Hooksett details classroom crowding in letter to Manchester officials
"The Hooksett School Board wishes to convey its continued concern that class sizes exceed state school approval standards," the letter reads. "The board had hoped that with the start of a new semester, this ongoing and serious issue would be addressed. An analysis of the master schedules would indicate that an alarming number of courses remain out of compliance with state standards. As such, the terms and conditions of the High School Maintenance Agreement remain unfulfilled."
It continues: "the Hooksett School Board, once again, requests that this issue be addresses immediately and anxiously awaits a response from Manchester indicating when compliance will be achieved."
The letter, signed by Hooksett School Board Chair Trisha Korkosz, was addressed to Manchester Mayor Ted Gatsas and the city's Board of School Committee. It was also CC'd to state Department of Education Commissioner Dr. Virginia Barry and Manchester Superintendent Dr. Thomas Brennan.
State standards requires classes to remain under 30 students, and labs under 24, with some exceptions for classes like chorus. According to the report, 42 classes remain over the state-mandated limits at Central High, nine of them labs. At Memorial High School, 37 classes were found to be overcrowded, 14 of which were labs. While Hooksett received a master schedule from West High School, it was limited to teaching assignments and did not indicate class sizes.
Overcrowded classes on the Central lists are predominantly English, lab, and math courses, along with a handful of foreign language, health, and earth science courses.
The Hooksett School Board voted in January to gather bimonthly class size figures from the Manchester School District identifying overcrowded classes and addressing the district's concerns. The board voted in November to formally declare that the city district was in breach of contract with the town, largely over the issue of classroom overcrowding.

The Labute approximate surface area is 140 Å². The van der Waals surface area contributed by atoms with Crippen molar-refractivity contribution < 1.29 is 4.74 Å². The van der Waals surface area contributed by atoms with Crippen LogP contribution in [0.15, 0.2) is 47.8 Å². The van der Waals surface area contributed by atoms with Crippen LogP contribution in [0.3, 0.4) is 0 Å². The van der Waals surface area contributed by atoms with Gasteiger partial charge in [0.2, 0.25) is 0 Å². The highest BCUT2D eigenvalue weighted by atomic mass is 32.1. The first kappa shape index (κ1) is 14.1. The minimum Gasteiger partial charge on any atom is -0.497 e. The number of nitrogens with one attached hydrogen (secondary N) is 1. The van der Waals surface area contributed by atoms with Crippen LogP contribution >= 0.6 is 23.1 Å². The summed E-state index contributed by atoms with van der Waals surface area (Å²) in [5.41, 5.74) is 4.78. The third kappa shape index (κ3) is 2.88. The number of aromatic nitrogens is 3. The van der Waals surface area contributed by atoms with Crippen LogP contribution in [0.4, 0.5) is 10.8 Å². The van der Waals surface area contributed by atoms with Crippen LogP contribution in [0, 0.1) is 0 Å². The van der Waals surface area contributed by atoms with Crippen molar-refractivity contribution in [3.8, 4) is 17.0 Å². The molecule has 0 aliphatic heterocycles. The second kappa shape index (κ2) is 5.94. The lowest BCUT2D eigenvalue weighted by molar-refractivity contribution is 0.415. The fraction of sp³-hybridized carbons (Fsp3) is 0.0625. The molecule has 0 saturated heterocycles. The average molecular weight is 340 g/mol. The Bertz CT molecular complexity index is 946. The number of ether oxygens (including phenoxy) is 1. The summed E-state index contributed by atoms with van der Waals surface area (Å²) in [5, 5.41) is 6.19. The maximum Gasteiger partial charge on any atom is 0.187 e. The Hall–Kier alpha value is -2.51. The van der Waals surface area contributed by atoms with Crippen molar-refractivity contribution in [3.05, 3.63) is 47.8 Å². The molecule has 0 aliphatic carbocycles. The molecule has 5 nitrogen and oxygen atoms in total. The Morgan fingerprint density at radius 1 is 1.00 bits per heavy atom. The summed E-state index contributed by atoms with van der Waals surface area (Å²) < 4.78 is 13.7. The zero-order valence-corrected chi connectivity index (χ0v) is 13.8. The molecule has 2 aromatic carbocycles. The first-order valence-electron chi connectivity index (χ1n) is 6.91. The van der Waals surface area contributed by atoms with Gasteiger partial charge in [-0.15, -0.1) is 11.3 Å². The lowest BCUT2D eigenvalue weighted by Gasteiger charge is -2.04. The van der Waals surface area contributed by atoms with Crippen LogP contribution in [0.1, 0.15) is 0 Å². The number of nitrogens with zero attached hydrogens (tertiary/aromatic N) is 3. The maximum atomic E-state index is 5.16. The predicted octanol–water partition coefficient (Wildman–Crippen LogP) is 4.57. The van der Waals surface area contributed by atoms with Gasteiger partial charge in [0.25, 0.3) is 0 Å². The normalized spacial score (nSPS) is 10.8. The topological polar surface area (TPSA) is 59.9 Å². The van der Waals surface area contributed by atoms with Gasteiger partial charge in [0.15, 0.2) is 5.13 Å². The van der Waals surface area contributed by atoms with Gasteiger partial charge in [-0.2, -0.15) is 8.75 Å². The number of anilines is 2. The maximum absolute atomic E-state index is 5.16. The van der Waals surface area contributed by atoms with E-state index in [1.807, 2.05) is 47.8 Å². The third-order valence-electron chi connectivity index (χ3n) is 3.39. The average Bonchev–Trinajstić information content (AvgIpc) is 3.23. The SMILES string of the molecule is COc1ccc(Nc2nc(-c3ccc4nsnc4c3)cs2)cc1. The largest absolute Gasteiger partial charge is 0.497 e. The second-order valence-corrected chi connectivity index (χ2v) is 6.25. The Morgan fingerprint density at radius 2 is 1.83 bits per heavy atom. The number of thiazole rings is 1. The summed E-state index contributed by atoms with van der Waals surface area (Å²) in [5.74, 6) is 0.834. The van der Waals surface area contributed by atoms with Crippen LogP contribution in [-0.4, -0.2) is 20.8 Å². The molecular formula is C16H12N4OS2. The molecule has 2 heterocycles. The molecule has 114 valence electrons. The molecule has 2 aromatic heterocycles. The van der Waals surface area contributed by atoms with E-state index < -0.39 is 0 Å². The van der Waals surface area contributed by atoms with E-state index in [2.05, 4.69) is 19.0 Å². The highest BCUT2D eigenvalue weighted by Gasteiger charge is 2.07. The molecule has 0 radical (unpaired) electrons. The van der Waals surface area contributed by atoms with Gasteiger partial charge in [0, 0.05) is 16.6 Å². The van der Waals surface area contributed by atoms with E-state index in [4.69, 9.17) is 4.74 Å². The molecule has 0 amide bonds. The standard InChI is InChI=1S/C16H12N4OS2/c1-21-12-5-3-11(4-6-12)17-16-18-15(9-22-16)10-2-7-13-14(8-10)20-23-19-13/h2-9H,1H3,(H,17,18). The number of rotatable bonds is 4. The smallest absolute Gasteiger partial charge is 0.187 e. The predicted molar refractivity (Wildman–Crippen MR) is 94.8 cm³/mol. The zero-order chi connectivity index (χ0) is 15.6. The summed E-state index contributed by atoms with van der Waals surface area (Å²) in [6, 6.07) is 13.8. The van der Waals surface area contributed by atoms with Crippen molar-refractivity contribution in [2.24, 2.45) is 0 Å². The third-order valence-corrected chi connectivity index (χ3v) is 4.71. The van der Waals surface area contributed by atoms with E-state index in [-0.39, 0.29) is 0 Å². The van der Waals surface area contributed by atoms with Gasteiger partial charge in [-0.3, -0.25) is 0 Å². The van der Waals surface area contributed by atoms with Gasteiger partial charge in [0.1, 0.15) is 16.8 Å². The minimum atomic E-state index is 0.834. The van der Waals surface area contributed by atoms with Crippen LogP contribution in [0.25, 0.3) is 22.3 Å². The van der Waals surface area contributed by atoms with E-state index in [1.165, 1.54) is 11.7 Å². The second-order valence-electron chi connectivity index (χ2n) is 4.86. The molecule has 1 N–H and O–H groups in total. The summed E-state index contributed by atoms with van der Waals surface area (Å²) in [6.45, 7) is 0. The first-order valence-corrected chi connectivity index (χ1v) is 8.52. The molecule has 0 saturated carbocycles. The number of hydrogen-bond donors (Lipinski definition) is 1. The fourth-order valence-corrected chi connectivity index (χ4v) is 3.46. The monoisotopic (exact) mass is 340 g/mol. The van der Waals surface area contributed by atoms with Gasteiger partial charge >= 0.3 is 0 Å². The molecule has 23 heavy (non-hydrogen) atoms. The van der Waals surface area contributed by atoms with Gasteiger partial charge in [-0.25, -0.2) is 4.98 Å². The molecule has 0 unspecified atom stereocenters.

SAU 15 Superintendent Dr. Charles P. Littlefield was tasked to solicit and the information, with school board member Michael Dubisz conducting the analysis. This is the first of these letters. Littlefield noted at several meetings in February that he encountered difficulty getting the information.
"I think that since we have filed the breach letter, it's incumbent upon us to follow up and monitor what's going on in Manchester," said school board member David Pearl at the meeting when the letters were voted on.
The board discussed the question of communications with the city district previously at their joint meeting in November. The contract asserts that "copies of all reports, studies and audits relating to Manchester high schools, voluntary or not, shall be forwarded, on receipt by the Manchester School District, to the Superintendents of the Sending Districts."
Another letter sent by the Hooksett board, dated for the following day, also expressed concern with a redistricting plan which has been approved by a pair of committees which would result in the closing of Manchester High School West. The town, referencing a section of its contract with Manchester indicating Hooksett is "entitled to have 250 students attend Manchester High School West," characterized the plan in its letter as "a potential violation of the High School Maintenance Agreement."
The plan has yet to go before the full Manchester Board of School Committee.
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